Service and a Smile
(HAVING recently disclaimed any association with the MBA types, I really feel that it is not my place to wax eloquent about the joys of serving people, more specifically customers/ clients. But this article was inspired by an anguished reader mail who had been fired for his poor customer service skills.)
Being an irate customer is pretty easy. It is difficult to be a satisfied one. And customer satisfaction is one of the key aspects that every organisation is concerned with. Most have learnt the hard way that if they don't take care of their customers, their competition will (whoever said the customer is the king knew what he was talking about). Customer service is not merely about knowing what the customer wants; it is about quality and building lasting relationships. It is not an extension of a job; it's an integral part of it.
With customer traits changing frequently, organisations have to work harder on relating with them. If you want them to become return customers, you have to make it easy for them to do business with you. The following Ten Commandments of customer service could tip the balance.
I'm the Boss!
You aren't, not really. The customer is, for he pays your salary. When you make it a habit of really listening to your customers you will know what their needs are and be able to provide better service. Show concern about what matters to them - that's your business, right?
It is not just listening but listening effectively. Ask your customers relevant questions to know how they really feel. Notice their body language, tone of their voice. Do not make assumptions of what they need. Do not presume that just because they are old customers you will intuitively know what they are looking for. Give them your undivided attention.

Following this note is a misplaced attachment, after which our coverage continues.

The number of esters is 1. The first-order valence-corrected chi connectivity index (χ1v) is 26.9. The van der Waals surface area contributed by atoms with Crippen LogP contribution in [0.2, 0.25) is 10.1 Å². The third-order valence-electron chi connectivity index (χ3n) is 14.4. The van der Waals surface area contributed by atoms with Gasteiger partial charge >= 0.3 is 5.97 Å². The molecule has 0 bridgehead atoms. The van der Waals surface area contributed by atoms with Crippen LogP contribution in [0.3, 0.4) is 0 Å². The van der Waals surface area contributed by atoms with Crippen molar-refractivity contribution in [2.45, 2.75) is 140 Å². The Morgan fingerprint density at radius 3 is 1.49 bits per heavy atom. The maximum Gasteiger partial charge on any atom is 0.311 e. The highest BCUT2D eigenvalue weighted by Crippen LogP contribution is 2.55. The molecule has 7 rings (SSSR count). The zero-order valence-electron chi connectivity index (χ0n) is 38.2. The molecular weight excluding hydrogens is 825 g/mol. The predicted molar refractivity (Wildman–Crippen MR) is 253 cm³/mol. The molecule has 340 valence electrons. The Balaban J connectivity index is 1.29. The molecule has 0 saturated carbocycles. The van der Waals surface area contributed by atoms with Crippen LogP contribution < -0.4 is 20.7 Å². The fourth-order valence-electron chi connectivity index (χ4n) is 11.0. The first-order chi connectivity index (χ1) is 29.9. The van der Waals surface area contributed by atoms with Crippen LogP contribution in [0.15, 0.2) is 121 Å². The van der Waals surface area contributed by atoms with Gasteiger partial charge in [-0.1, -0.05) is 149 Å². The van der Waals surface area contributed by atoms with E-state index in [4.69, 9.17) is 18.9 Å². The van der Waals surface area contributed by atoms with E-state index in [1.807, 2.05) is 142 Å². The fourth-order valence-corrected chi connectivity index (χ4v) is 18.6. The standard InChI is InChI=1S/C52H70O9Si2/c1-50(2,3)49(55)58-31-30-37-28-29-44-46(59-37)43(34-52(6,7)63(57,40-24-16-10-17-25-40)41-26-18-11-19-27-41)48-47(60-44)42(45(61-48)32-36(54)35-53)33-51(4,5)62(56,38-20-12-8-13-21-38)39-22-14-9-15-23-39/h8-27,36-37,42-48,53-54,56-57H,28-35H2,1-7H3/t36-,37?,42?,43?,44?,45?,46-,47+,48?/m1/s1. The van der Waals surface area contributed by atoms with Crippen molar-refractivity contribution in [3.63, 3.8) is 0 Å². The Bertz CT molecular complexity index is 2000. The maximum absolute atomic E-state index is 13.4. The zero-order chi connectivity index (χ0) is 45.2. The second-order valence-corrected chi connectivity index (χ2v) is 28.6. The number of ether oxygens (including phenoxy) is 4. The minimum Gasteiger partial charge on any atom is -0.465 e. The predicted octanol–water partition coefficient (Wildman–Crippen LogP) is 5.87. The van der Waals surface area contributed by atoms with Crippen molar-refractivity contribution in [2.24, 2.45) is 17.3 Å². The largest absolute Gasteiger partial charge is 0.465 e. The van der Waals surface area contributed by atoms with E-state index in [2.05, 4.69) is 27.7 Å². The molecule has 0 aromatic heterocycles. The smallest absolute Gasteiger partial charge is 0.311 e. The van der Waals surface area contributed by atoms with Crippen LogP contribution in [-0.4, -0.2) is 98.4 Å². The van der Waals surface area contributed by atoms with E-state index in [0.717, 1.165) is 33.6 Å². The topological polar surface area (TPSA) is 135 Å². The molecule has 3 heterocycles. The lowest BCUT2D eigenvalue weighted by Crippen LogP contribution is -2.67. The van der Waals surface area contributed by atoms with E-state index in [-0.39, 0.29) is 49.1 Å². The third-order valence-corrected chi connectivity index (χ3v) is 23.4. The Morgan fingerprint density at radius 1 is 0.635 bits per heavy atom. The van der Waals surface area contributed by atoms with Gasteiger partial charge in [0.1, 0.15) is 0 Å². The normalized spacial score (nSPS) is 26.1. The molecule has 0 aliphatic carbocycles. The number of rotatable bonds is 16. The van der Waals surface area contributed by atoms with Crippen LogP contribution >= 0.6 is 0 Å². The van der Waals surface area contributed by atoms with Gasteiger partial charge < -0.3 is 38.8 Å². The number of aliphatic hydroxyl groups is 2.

Customer needs are almost always emotional than logical. Your customers will come back to you if you manage to sell them dreams and feelings; products and services are just incidental. A customer desperately seeks a `delightful' experience that can only come from personalised service. Hence the more you know them; the better you can anticipate their needs. Listen to the `customer's voice' and act accordingly.
Your customer is an individual as well. Make him feel appreciated and important. It is actually necessary that they trust you. They can be ultra sensitive and will know immediately whether you care about them or not.
Help them understand
You may have the best and the easiest of systems in place but it could all be Greek and Latin to the people you serve. Let them not get annoyed and frustrated with the systems and you. Take the time to explain how the systems work and do so in simple language. Don't let your systems overshadow the human face of your organisation.
Look for ways to help your customers. Appreciate the power of saying `yes'. You should never underestimate the feel-good factor which a helping hand can generate. Look for ways in which you can make doing business with you easy.
Know when and how to apologise. It makes the customer feel vindicated and yes nice, no matter that it wasn't your mistake in the first place. The customer must win all the time. After all, this is what will get them to you in the first place. Deal with their problems pronto and (ostensibly?) welcome their suggestions/complaints. You may dislike the exercise but it can indeed be an opportunity for you to improve. If you fail to address a customer concern properly, not only will you lose that particular customer but his friend and his friend too. No amount of advertising can undo the harm done.
Do some more
Happy customers can take you ahead of your competitors. So try and give them more than they expect. A few things that you can think of:
Providing them with service that they cannot get elsewhere
Following up and thanking them even when they do not buy anything
If a customer is having a particularly bad day, go out of your way to make him feel comfortable
Give him something that's completely unexpected and you would have earned a customer for life
Customer feedback is one of the mechanisms that can help you know whether your performance is up to the mark or not. Their complaints can point out where you are going wrong and what you are doing right. To find out if you are on the right track or not listen carefully to what they are saying, welcome constructive criticism and comments. Customer service is also about consistent quality.
Treat 'em well
Not just your customers but your employees too as they are your internal customers. (Obviously my reader's boss doesn't belong to this category) Motivated employees take better care of customers. Appreciate them and they in turn will value others. Most organisations consider providing good customer service their sacred duty. They know that the closer they work with the customers the better quality of service they can provide which in turn brings in not just the bread and butter but milk and cheese too.
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